Anonymous said...

ben continued...the family was given an outright US citizenship by the embassy. they are now living in the US for 12 years now.

Rick Wiedeman said...

My wife (Filipina) and I just watched your film, on PBS in Dallas. Very powerful. Wonderful work.

Leftbytheship said...

TO BEN Jr needed a DNA test in order to proceed with the paperwork to apply for US citizenship. His father was not interested in taking that test. Or maybe it was true he did not have the money to pay for it ($200). JR of course could not afford it. So the whole thing stopped there. Sometimes a young Amerasian person does not even have 10 cents to take the jeepney. That's an important thing to consider.

Leftbytheship said...

Thanks to everyone for all the heartfelt and meaningful comments.

Anonymous said...

Err. actually the US citizenship law for those children born abroad to a FOREIGN MOTHER is much much more complicated than the film showed to be...

Please read this: (It's long)

BIRTH OUT OF WEDLOCK TO AMERICAN FATHER:



A. APPLIES TO ALL PERSONS BORN ON OR AFTER NOVEMBER 14, 1986 & UP.

********************NEW LAW********************



Establishing Citizenship Under ―New‖ 309(a) INA. In adjudicating claims of persons to whom new section 309(a) INA applies, consular officers must adhere to the following guidance:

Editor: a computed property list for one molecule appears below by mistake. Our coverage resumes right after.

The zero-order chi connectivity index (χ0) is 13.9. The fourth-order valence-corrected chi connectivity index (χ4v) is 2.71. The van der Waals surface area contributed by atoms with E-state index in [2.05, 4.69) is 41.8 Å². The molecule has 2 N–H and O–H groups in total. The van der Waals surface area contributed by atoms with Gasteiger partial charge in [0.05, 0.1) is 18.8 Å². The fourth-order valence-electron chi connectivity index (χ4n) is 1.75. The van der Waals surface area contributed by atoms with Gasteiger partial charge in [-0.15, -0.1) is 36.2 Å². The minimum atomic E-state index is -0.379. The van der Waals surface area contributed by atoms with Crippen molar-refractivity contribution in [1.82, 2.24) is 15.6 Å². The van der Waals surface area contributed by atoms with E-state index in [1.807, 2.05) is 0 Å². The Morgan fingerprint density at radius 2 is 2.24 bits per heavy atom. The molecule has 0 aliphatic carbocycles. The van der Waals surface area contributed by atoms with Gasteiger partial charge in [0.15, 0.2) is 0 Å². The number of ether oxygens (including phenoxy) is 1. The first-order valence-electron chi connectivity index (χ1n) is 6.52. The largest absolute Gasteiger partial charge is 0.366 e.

(1) Blood Relationship: The consular officer must be satisfied by clear and convincing evidence that a blood relationship exists between the applicant and the alleged U.S. citizen father. This evidence must produce in the fact-finder a firm belief in the truth of the facts asserted, but does not need to reach the level of certainty required for proof beyond a reasonable doubt. No blood test or any other specific type of evidence is required by the Act. Whether or not evidence producedby an applicant meets the ―clear and convincing‖ standard is a question of fact which varies in each case. Consular officers should keep the above in mind when requesting and reviewing evidence.



(2) Evidence of the Father's Identity and Citizenship: The evidence must show that the father was a U.S. citizen when the child was born.

Anonymous said...

(cont)

(4) Evidence of Legitimation or Acknowledgement of Paternity: "New" section 309(a) provides for three alternatives: legitimation under the laws of the applicant's residence or domicile; acknowledgement of paternity under oath; and court adjudication of paternity (see following paragraphs). Any of the three actions is sufficient, as long as the action occurs while the applicant is under the age of 18.